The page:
It’s almost August, time for those of us in the northern hemisphere to abandon the sweltering cities and go to indulge in a bit dolce far niente where it’s more comfortable. While we’re doing that, let’s put aside all those busy paintings of active people. Our art needs to chill out too.
The Italian phrase dolce far niente means (literally) sweet doing nothing: it’s the very enjoyment of being idle, the indulgence of relaxation, blissful laziness. If ever there was a hallmark of a painting from the Aesthetic movement, surely it’s a canvas titled dolce far niente. This weekend, I look at paintings with that title, and a small selection of others that stand out for their blissful laziness.
Prior to 1800, there don’t appear to have been any significant (surviving) paintings with the title Dolce Far Niente, and relatively few other contenders.
The earliest surviving painting of this title appears to be the most unusual: it is by Franz Xaver Winterhalter, and dates from 1836. A group of four men, four women, and four children are shown in idle repose in a garden, with Mount Vesuvius in the distance. These are presumably rich Neapolitans, although one of the women has a baby feeding from her breast. One plays a small lute-like instrument, and fruit is piled in a large tambourine.
Long preceding the Aesthetic movement, this painting appears to meet several of its principles: it serves no other purpose than art, it has no narrative and is devoid of symbols, action, or activity, and alludes to other arts (music) and senses (several).
Another early and atypical painting is that by Frank Buchser in 1857, showing two young boys smoking and idling in the shade, presumably in some idyllic fantasy version of the southern USA. This lacks the allusions to other arts or senses.
Swiss-born, Buchser visited the USA and took photographs there in 1866, after the Civil War, but I wonder if this painting was made during an earlier visit, perhaps.
Much better-known is the first of the Pre-Raphaelite versions, William Holman Hunt’s, which he worked on between 1865-75; it may have been started as early as 1859, which would coincide with Dante Gabriel Rossetti’s early Aesthetic works. This is the first to follow what became an established pattern: one beautiful woman in repose, looking idly into the distance.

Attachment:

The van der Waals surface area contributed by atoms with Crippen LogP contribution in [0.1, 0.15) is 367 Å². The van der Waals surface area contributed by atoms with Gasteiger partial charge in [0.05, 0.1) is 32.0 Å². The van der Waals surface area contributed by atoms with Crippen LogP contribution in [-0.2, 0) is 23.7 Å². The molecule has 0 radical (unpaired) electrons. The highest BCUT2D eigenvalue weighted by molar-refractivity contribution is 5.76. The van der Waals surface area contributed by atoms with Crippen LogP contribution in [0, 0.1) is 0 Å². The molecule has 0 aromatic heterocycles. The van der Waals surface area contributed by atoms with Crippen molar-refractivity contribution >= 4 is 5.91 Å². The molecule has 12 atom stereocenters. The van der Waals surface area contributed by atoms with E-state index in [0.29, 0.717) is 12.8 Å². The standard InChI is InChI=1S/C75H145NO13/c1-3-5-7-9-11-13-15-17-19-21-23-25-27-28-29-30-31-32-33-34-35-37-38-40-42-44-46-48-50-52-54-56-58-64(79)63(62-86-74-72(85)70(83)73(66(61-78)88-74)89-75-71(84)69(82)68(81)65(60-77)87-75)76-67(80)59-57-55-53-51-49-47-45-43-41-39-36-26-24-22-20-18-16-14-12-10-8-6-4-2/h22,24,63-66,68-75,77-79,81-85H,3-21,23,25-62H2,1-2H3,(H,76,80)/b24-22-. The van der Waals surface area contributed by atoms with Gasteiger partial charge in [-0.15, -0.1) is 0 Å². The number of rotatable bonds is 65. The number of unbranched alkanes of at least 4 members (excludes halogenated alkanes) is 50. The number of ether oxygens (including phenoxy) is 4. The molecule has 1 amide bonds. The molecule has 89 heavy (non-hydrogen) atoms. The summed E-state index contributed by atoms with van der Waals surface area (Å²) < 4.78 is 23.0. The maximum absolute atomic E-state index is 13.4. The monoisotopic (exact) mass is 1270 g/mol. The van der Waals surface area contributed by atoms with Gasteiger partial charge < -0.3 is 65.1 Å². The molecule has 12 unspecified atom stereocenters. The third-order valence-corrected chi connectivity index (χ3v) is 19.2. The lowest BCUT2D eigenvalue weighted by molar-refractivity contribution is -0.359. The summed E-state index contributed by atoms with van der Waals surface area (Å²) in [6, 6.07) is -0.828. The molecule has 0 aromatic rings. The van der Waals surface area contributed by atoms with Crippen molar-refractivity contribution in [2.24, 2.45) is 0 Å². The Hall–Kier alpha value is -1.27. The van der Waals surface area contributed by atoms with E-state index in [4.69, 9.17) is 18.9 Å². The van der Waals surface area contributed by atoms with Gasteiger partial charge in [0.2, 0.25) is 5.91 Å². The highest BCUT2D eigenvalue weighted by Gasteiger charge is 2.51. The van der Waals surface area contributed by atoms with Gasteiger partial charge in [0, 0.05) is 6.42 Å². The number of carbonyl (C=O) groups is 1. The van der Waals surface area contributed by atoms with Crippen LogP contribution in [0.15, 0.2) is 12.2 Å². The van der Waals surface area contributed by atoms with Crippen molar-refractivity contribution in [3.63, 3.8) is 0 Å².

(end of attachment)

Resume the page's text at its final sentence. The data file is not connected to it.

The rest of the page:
The clothing and furnishings are elaborate and highly detailed. The reflection in the mirror above the woman’s head shows this to be a domestic scene, with another figure leaning over a large wooden bureau or a dressing-table, perhaps. The visibly affluent woman wears a wedding ring, and her fingers are interlocked, suggesting slight tension, as she leans her head to her left and looks beyond the picture-plane, her face emotionless.
In 1867, Puvis de Chavannes painted a pair of allegories, Peace (above), and War. Both are set in classical times in an idyllic landscape. Peace is a group dolce far niente which would later have passed for Aestheticism: men, women and children engaged in nothing more strenuous than milking a goat.
In 1872, three years before Holman Hunt finished retouching his painting, William Quiller-Orchardson completed his, incorporating in its printed screen a ‘modern’ flavour of Japonisme. His woman, dressed in sober black, reclines on a chaise longue, her open book and fan beside her as she stares idly out of an unseen window.
Shortly after, in 1877, Auguste Toulmouche painted his version, again one beautiful woman lost in languid thought. A book is open on her lap, but her attention has wondered, and she stares blankly towards the viewer.
John William Waterhouse painted two quite different works to which the title Dolce Far Niente is attached. This, also known as The White Feather Fan, painted in 1879, and sometimes erroneously attributed to Frederic, Lord Leighton (despite its obvious signature), is more classical in its setting, with an oil lamp hanging high on the right, the feather fan, and carpets rather than a couch.
The lone woman is plucking feathers from the fan and watching them rise through the air, as shown by the slightly ambiguous white patches. Her facial expression is not visible, making it impossible to read her emotion.
Waterhouse’s second painting from the following year (1880) is formally classical Roman, the fan now made from peacock feathers. Its lone woman reclines amid pigeons and picked flowers, on a crumpled sheet and a leopard skin.
Just a couple of years later (1882), Charles Edward Perugini was the first to pose two beautiful women in his depiction of the theme. Although they’re interacting little, in their idleness they are enticing a snail with a fragment of leaf. A trivial act, it starts raising questions of narrative or symbolism that steer its Aesthetic ideals into danger.
The same year, Lawrence Alma-Tadema painted his Female Figure Resting, also known as Dolce Far Niente. His lone woman looks strangely tired, and slightly more masculine that her predecessors. As ever, Alma-Tadema delivers a solid marble setting, and an interesting coastal landscape background.
In about 1885, Frederick Arthur Bridgman painted this more original interpretation, also known as Sweet Nothings. Its lone woman plays with her hair while she dozes in a hammock with her eyes half-closed, surrounded by flowers and leaves lit by the sunshine.
Val Prinsep’s lone woman has gone as far as falling asleep in her hammock, but still holds a Far Eastern parasol to invoke Japonisme. Below her, with her hat, is a book, and the scene is placed in a country garden in summer. This painting was also known as Sweet Repose.